Two West Virginia University P.I. Reed School of Journalism seniors are sharing the news of the state Legislature with West Virginia residents this semester.
Missy Myers of Charleston and Justin Hough, a native of Fayetteville, are following and writing about the 2009 legislative session as part of the Office of Reference and Information Journalism Internship Program at the state Capitol.
The Legislature’s Student Internship Selection Committee recruits four students each session from the WVU P.I. Reed School of Journalism and Marshall University School of Journalism and Mass Communication, the state’s only two accredited journalism schools.
Myers and Hough – selected out of eight applicants to work for the Legislature’s Office of Reference and Information – are expected to write columns for lawmakers, prepare news releases, cover floor sessions for both the House and Senate and blog for the Legislature’s official Web site (http://www.legis.state.wv.us).
In return, they receive a $5,200 stipend for living expenses and three credit hours toward their degree upon completion of the program.
“This internship is a unique opportunity,” Hough said. “Not only are we honing the skills necessary to our particular fields, but doing so in an environment unlike any other.”
Hough and Myers, both public relations majors, landed their internships through a competitive process. They were required to file an application, write an essay on their qualifications and interest in the program and interview with the selection committee. In addition, they provided copies of academic transcripts, letters of reference and writing samples.
Myers says the effort was worth it.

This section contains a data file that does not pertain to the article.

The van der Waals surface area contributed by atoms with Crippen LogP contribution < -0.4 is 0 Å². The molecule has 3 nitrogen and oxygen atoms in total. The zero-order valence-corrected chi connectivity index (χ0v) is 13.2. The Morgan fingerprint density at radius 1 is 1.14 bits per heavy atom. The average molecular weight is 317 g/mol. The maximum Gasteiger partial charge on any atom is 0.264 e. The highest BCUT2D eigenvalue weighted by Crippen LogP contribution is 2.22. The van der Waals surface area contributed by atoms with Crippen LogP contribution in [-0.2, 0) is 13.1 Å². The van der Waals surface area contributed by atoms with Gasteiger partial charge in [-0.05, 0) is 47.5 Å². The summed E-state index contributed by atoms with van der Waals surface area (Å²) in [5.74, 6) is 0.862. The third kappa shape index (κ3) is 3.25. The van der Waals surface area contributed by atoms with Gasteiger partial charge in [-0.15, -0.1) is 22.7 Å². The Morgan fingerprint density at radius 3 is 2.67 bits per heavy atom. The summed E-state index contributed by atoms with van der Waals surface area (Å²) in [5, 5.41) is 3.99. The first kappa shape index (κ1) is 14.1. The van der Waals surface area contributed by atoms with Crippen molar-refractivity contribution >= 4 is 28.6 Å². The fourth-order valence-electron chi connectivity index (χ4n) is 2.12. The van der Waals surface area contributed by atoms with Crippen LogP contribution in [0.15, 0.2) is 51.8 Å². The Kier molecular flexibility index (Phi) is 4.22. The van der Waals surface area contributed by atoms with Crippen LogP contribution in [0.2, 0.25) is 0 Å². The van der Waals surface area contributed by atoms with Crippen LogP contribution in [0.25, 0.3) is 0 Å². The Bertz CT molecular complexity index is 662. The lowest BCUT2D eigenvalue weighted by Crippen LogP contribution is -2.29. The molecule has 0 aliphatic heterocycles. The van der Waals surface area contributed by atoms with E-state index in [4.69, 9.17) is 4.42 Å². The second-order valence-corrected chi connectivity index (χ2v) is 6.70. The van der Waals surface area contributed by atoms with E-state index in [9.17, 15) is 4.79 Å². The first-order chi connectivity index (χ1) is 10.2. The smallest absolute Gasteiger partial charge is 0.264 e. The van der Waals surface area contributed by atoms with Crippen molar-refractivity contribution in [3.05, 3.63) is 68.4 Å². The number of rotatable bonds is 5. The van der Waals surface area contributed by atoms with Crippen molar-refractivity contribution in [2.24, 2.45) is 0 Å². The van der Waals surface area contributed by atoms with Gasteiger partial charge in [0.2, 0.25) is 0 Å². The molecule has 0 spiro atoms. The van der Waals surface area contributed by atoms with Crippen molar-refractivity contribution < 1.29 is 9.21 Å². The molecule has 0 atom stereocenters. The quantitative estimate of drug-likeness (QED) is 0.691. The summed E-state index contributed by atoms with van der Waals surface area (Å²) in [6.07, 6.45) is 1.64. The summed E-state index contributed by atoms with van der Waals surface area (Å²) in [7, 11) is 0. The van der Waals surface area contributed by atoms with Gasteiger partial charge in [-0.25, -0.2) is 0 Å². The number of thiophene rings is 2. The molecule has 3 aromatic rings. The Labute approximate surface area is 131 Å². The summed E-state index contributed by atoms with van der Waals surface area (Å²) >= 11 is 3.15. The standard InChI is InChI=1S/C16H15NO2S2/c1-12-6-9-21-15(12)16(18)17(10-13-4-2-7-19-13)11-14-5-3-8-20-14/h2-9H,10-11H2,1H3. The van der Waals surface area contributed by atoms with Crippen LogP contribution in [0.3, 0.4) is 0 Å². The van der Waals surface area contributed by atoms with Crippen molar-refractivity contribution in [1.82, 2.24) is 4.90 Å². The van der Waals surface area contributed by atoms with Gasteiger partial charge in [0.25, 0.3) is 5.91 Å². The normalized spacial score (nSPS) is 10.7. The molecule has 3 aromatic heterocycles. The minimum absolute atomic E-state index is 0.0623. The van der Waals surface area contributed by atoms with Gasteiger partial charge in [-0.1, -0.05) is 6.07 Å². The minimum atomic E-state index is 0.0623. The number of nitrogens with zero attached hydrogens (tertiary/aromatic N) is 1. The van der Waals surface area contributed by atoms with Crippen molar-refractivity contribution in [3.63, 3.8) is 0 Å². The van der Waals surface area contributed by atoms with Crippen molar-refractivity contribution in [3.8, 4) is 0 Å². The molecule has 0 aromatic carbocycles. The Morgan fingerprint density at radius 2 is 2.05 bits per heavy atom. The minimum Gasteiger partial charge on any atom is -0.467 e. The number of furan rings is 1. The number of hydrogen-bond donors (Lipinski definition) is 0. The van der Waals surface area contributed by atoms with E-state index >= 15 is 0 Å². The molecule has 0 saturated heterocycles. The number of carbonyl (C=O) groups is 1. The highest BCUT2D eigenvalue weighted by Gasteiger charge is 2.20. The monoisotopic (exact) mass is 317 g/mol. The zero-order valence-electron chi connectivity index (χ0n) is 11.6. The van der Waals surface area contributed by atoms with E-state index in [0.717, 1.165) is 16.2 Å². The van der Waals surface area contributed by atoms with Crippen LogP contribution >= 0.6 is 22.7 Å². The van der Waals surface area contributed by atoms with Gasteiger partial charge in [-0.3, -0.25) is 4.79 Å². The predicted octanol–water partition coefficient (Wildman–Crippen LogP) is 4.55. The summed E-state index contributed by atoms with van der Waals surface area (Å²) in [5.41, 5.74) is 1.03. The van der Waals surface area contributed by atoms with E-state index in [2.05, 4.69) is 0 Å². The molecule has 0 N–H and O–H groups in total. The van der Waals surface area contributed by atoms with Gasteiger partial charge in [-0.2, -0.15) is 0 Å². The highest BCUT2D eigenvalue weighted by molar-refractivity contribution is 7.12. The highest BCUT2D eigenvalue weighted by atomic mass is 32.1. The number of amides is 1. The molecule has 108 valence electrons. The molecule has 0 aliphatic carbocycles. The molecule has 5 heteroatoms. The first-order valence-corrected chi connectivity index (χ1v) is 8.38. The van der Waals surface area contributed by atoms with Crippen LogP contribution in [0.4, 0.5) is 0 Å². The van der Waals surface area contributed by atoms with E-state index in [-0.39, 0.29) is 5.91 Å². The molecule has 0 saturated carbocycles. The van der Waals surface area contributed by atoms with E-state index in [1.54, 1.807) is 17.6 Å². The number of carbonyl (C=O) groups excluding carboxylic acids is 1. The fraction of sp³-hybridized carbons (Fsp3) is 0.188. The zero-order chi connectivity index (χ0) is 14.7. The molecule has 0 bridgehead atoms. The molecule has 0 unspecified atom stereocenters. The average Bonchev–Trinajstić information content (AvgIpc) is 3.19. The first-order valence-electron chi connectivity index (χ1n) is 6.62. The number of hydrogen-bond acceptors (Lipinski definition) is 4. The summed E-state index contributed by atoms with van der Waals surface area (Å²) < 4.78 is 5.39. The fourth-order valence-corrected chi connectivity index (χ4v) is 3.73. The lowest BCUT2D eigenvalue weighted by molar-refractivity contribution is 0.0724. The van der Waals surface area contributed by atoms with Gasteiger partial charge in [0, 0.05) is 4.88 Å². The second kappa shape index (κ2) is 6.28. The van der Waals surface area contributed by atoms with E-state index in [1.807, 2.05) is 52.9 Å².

“I get to see how the legislative process works from the inside,” she said. “Each day I learn new things about [public relations] and government, and it allows me the opportunity to develop professional skills as well.”
Legislative leaders established the West Virginia Legislative Resource and Information Center in 1989. It is an independent office that assists all 134 members of the state Legislature with their communications needs, including news releases, educational brochures, the Wrap Up newsletter, among others. Staff members also maintain the official legislative Web site.
Both Myers and Hough plan to stay in Charleston for the entire session, which started Jan. 7 and runs through April 29.
Drew Ross, a 2000 graduate of the School of Journalism and now deputy director of the Legislature’s Office of Reference and Information, says the interns are “fine examples” of the students at WVU and the School of Journalism.
“These two have so far proven themselves to be more than capable in all the tasks they have been assigned, and I am confident they will prove themselves more than worthy of this opportunity during the 2009 regular session of the 79th West Virginia Legislature,” Ross said.